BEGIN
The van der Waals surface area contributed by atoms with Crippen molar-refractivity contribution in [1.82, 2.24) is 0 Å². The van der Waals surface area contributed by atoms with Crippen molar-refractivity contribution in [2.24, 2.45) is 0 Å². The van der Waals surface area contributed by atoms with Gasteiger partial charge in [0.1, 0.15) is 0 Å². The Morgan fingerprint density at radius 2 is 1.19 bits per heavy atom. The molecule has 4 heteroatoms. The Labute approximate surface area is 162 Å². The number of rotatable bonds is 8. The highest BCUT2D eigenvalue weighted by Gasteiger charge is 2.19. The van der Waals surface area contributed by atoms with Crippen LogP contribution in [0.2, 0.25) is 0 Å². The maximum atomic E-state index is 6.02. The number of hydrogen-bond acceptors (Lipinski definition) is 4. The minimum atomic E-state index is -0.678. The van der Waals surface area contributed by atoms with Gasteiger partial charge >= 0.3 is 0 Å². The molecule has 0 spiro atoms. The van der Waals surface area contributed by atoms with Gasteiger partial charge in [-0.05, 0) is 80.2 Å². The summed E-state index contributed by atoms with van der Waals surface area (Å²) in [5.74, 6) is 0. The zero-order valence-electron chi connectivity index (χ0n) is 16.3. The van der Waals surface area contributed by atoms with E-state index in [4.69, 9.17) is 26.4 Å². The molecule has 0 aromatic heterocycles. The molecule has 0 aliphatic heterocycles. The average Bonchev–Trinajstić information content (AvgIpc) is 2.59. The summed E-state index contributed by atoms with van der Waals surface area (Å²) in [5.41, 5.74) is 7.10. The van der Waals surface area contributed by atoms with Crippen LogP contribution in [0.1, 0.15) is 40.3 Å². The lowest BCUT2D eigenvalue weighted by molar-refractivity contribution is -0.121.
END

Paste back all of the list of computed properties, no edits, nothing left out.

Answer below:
The van der Waals surface area contributed by atoms with Crippen molar-refractivity contribution in [1.82, 2.24) is 0 Å². The van der Waals surface area contributed by atoms with Crippen molar-refractivity contribution in [2.24, 2.45) is 0 Å². The van der Waals surface area contributed by atoms with Gasteiger partial charge in [0.1, 0.15) is 0 Å². The Morgan fingerprint density at radius 2 is 1.19 bits per heavy atom. The molecule has 4 heteroatoms. The Labute approximate surface area is 162 Å². The number of rotatable bonds is 8. The highest BCUT2D eigenvalue weighted by Gasteiger charge is 2.19. The van der Waals surface area contributed by atoms with Crippen LogP contribution in [0.2, 0.25) is 0 Å². The maximum atomic E-state index is 6.02. The number of hydrogen-bond acceptors (Lipinski definition) is 4. The minimum atomic E-state index is -0.678. The van der Waals surface area contributed by atoms with Gasteiger partial charge >= 0.3 is 0 Å². The molecule has 0 spiro atoms. The van der Waals surface area contributed by atoms with Gasteiger partial charge in [-0.05, 0) is 80.2 Å². The summed E-state index contributed by atoms with van der Waals surface area (Å²) in [5.74, 6) is 0. The zero-order valence-electron chi connectivity index (χ0n) is 16.3. The van der Waals surface area contributed by atoms with E-state index in [4.69, 9.17) is 26.4 Å². The molecule has 0 aromatic heterocycles. The molecule has 0 aliphatic heterocycles. The average Bonchev–Trinajstić information content (AvgIpc) is 2.59. The summed E-state index contributed by atoms with van der Waals surface area (Å²) in [5.41, 5.74) is 7.10. The van der Waals surface area contributed by atoms with Crippen LogP contribution in [0.1, 0.15) is 40.3 Å². The lowest BCUT2D eigenvalue weighted by molar-refractivity contribution is -0.121.